Scammells - Auctioneers, Appraisers, Antique Auctions






Sterling Silver can be traced back to the Norman times, however the first official English “assay” of silver can be traced to around 1158. Pure silver is far too soft to work, so an alloy of silver and copper was created. Sterling Silver is an alloy of typically 92.5% silver and 7.5% copper. We associate Sterling Silver with English silver, as other countries have a different mix of alloy to form silver, for example Germany has 800 silver, Scandinavia 830 silver and French 950, however these standards have varied over time.

Sterling silver, or Silver is not be confused with Silver plate, EPNS (Electro Plated Nickel Silver) or EPBM (Electro Plated Britannia Metal). These all refer to a base metal with a very fine silver coating or plating.


An Assay Office tests for the purity of silver, and the first English office was formed around the end of the 12th Century to regulate the silver industry. Once an item is tested, the piece is marked with an “assay stamp” which indicates not only the year of manufacture, the assay office mark but assures the purity of the silver item. Initial assay marks were rudimentary, but as the industry grew, more assay offices were formed, and the marks became more sophisticated.

By 1544 the assay marks consisted of the -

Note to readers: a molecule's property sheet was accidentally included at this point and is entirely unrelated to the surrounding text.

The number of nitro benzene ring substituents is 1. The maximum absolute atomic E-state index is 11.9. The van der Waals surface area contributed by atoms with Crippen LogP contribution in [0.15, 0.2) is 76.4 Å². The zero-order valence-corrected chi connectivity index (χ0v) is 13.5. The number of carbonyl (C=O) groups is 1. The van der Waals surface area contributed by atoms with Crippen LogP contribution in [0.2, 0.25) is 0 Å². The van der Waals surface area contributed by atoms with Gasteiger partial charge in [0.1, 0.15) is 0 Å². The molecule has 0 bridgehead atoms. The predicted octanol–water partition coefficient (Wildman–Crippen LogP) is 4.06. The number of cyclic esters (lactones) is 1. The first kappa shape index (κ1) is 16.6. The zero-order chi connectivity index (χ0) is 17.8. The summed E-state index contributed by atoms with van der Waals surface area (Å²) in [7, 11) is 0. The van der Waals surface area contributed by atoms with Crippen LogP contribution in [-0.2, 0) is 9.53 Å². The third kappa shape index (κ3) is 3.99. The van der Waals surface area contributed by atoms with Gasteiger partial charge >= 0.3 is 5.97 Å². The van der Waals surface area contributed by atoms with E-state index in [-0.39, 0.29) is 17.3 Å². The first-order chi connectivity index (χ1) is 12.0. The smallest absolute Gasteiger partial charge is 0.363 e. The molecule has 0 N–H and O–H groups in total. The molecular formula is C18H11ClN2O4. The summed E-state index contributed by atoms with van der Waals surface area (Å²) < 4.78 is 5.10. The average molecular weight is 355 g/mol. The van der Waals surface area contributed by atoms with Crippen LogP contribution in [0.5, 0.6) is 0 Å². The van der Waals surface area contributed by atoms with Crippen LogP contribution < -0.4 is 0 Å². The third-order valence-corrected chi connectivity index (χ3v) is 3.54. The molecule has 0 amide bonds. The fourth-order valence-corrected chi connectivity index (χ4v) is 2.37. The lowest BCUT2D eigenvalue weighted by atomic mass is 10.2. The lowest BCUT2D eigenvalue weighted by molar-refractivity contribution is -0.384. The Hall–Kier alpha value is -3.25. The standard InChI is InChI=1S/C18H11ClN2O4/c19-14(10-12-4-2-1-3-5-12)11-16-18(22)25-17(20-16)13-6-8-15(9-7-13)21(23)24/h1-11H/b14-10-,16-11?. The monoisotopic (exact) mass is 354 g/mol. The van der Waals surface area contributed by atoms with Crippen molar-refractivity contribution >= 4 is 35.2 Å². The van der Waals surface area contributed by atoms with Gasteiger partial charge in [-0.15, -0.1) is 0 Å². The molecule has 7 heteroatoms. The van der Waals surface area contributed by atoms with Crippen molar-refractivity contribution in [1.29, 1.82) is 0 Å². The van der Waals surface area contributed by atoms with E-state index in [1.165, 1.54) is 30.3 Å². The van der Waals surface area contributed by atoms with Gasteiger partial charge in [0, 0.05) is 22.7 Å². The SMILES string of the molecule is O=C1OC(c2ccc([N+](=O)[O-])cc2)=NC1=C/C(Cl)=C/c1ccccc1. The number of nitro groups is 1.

“passant lion”,

the mark of origin (the assay office)

a date letter, indicating the year of manufacture.


By the end of 1784, a fourth mark, the Duty Mark, was added indicated duty had been paid on the piece.

The duty mark was later dropped in April 1890.

To interpret the marks, one needs a “Guide to Marks of Origin on British and Irish Silver” or similar pocket guide, and a loupe (unless you have fabulous eye sight).

First ascertain the Mark of Origin. The most commonly found marks are -


Next you match the shield shape and the letter font used. For the example below, this item can be traced to the Birmingham office and assayed/made in 1897.

It is important that the shield shape and the font used is checked and re-checked. The Birmingham Office have seven “W” marks between 1773 and 1968, but only one combination of the font and shield shape.

Other countries have a similar system, just with different marks. Later items can be marked .925 or just 925, also indicating the alloy is 925 parts per 1000 of silver. Don’t confuse a 925 stamp as Sterling Silver. The alloy might be the same mix, but England assay officers will never mark an item as 925 without the other assay marks.



As with a lot of antiques, some things aren’t always what they first appear. Over the years items could have the assay marks re-stamped, making them decades or more older, which in turn greatly affects the price especially when we look at Georgian silver, King George II (1727-1760) and III (1760 – 1820).

Recently we handled an item of silver. On the surface everything was fine, until we dated the piece. Whilst the shape was consistent with that of late Georgian, the assay mark to the base was early Georgian, which in turn led us to question the date of the item. Whilst uncommon, we need to be mindful (and watchful) as pieces can often be repaired using other irreparable parts. So whilst there might not have been anything duplicitous, a later date had to be applied to account for the style of the item and the repair.